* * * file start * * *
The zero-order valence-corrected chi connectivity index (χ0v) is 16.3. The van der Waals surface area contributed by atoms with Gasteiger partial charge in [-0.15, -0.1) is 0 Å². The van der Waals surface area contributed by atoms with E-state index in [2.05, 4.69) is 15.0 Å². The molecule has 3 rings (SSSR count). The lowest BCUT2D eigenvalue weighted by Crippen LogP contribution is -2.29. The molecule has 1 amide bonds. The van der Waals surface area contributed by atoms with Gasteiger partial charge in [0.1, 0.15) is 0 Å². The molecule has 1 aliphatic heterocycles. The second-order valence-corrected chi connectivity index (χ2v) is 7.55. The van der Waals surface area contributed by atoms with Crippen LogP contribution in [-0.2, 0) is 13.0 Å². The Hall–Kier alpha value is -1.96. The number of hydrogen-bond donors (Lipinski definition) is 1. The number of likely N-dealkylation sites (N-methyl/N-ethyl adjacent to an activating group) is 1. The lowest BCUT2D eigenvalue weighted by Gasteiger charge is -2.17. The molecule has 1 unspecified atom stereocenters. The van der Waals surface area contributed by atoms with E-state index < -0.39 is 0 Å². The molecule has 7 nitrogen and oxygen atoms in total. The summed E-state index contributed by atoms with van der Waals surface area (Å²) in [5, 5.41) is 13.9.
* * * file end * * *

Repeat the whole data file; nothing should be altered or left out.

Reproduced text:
The zero-order valence-corrected chi connectivity index (χ0v) is 16.3. The van der Waals surface area contributed by atoms with Gasteiger partial charge in [-0.15, -0.1) is 0 Å². The van der Waals surface area contributed by atoms with E-state index in [2.05, 4.69) is 15.0 Å². The molecule has 3 rings (SSSR count). The lowest BCUT2D eigenvalue weighted by Crippen LogP contribution is -2.29. The molecule has 1 amide bonds. The van der Waals surface area contributed by atoms with Gasteiger partial charge in [0.1, 0.15) is 0 Å². The molecule has 1 aliphatic heterocycles. The second-order valence-corrected chi connectivity index (χ2v) is 7.55. The van der Waals surface area contributed by atoms with Crippen LogP contribution in [-0.2, 0) is 13.0 Å². The Hall–Kier alpha value is -1.96. The number of hydrogen-bond donors (Lipinski definition) is 1. The number of likely N-dealkylation sites (N-methyl/N-ethyl adjacent to an activating group) is 1. The lowest BCUT2D eigenvalue weighted by Gasteiger charge is -2.17. The molecule has 1 unspecified atom stereocenters. The van der Waals surface area contributed by atoms with E-state index < -0.39 is 0 Å². The molecule has 7 nitrogen and oxygen atoms in total. The summed E-state index contributed by atoms with van der Waals surface area (Å²) in [5, 5.41) is 13.9.